Loyalty Instead of Competence

July 01, 1995

As the assistant director of Baltimore City's planning department, Al Barry has been widely recognized as a professional who gets things done. As the director's job has been filled with out-of-towners in recent years, Mr. Barry, after 23 years in the agency, had the institutional memory and intimate knowledge of the city and its neighborhoods. But he is being forced to leave July 14.

Exactly what happened is somewhat murky. Initially, Mr. Barry's position was abolished as a cost-saving measure. Now, it turns out, money has been found to pay for Mr. Barry's replacement. "I'm looking at our organizational structure, how the department is run and how it is run efficiently," says planning director Charles C. Graves.

So why was Mr. Barry purged? Politics, dear Watson. As a long-time stalwart in the Second District New Democratic Club, he was seen by some of Mayor Kurt L. Schmoke's loyalists as a stooge for City Council President Mary Pat Clarke, who is challenging the mayor. Some other long-time municipal employees have been let go in a similar fashion in recent weeks.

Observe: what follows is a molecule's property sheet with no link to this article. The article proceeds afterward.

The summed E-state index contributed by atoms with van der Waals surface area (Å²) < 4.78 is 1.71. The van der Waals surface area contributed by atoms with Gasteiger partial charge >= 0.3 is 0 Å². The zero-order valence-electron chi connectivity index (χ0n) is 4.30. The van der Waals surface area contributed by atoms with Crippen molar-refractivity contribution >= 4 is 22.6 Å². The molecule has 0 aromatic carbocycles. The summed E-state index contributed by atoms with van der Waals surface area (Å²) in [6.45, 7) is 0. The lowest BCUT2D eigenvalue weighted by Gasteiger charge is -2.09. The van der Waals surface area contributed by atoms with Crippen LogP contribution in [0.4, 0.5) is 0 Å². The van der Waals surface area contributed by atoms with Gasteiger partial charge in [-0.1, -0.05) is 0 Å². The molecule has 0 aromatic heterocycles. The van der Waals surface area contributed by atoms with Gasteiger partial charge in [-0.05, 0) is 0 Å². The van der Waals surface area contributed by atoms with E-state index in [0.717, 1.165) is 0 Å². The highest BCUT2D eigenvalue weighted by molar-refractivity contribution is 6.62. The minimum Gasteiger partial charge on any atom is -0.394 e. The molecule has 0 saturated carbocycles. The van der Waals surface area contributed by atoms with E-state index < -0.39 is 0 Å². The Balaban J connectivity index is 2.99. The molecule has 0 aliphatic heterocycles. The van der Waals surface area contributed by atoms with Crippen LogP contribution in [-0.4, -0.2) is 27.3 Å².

This sort of underhanded cleansing of competent, capable managers is doing damage to Baltimore City's government. One of the biggest weaknesses of the eight Schmoke years has been the mayor's inability to find good leaders for the various municipal departments. Instead of competence, he and his supporters seem willing to tolerate mediocrity as long as the litmus test of loyalty is met. Good planners by definition are independent people. That's something Mr. Schmoke doesn't seem to understand.

Just how pervasive this mind-set is in the Schmoke administration is underscored by the revelation -- confirmed by the principals -- that when the mayor finally decided to replace Robert Hearn as housing commissioner, he tried to interest Councilwoman Vera Hall to take over the troubled department. Never mind that aside from loyalty, Mrs. Hall has had little managerial experience or other specific skills to recommend her for that difficult job. To her credit, Mrs. Hall declined.

At a time of declining population and diminishing resources, Baltimore's planning department is faced with awesome challenges. Mr. Barry's departure raises troubling questions about the Schmoke administration's commitment to good and professional planning.

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